It’s not often that a singer receives a standing ovation in the Barbican Hall before they have even sung a note. But when that singer happens to be Dame Cleo Laine, an octogenarian and still the undisputed First Lady of Jazz, the audience’s reaction to seeing her in all her glory was quite understandable.
Dame Cleo may be 83, but the strength of her voice, not to mention the sparkle in her eye, have in no way diminished with time. She is not unknown for having an offbeat sense of humour, but on this occasion it seemed wryer and drier than usual. After praising her family for becoming such great musicians she said, “It’s just as well because if they hadn’t I’d have boxed their ears!” As she then so eloquently put it, “You get to a certain age and you don’t care what the blazes you say!”
All the banter was, of course, part of the act, and though she made a few mistakes in her compering, such as forgetting the running order, she carried these off with such panache that they only added to the fun. Particularly memorable was an introduction that dragged on through confusion, leading her to chip in with “my husband would be saying “for God’s sake!””
But as soon as she opened her mouth to sing she was nigh on perfect. Her voice sounds more straight forward perhaps than in yesteryear, there being a few less textures and subtleties in it, but her massive vocal range has hardly diminished at all. The second line of her opening All The World’s A Stage saw her rise into the higher octave to produce the sound she has made her trademark, while the range of effects she produced in Hallelujah was incredible. She described the song as “quite a puff” but, if she found it so, her embellishments to the final word did not give it away in the slightest.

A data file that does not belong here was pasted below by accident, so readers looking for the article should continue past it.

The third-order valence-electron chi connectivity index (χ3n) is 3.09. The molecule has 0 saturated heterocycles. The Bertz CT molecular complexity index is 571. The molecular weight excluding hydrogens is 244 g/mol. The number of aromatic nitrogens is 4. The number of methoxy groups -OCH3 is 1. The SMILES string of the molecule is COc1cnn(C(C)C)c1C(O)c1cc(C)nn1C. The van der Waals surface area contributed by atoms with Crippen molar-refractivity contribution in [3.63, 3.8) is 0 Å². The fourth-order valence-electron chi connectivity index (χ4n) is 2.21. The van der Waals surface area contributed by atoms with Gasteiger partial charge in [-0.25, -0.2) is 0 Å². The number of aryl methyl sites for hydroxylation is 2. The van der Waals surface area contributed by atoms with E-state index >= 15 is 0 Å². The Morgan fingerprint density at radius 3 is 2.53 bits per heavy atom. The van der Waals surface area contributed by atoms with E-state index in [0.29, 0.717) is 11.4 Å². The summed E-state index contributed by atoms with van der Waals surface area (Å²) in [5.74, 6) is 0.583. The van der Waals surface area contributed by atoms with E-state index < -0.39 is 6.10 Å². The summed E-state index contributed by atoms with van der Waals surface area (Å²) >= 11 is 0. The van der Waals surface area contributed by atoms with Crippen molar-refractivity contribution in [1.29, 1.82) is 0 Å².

Dame Cleo paid frequent tribute to her husband, the late great Sir John Dankworth, and was joined on stage by three other family members. In the first half, daughter Jacqui Dankworth sang several Charlie Wood songs and, with a swing in her hips, performed right at the top of her game. Her voice was strong, vibrant and frequently smoky, and she transferred to her upper register with beauty and ease. Bassist son Alec Dankworth also gave a storming performance of Jack the Bear with some thunderously vibrant playing.
Alec’s daughter Emily Dankworth ensured that three generations of the family were represented. Her performance of the Cuban love song, Veinte Anos, was full of Spanish seduction, her voice being sensitive and much lighter than Dame Cleo’s or Jacqui’s. At times longer phrases felt a little underpowered, but she will undoubtedly develop further and her diction was exemplary. As all of them sang Kiss Me My Darling we saw three generations in action, with the sweet voiced Emily, the fully fledged Jacqui and the ‘old pro’ Dame Cleo complementing each other well.
In absolute terms, it was Jacqui who we heard at her very best, but just as remarkable was the extent to which Dame Cleo showed she has still got it, her final songs constituting performances to treasure. As she sang the iconic He Was Beautiful there wasn’t a dry eye in the house, while the vocally complex T’ain’t What You Do (It’s the Way That You Do It) was sung as only she knows how. At 83, Dame Cleo Laine is performing 95% as well as she ever has, and, at this rate, it’s worth a wager that at 95 she’ll still be performing at 83%.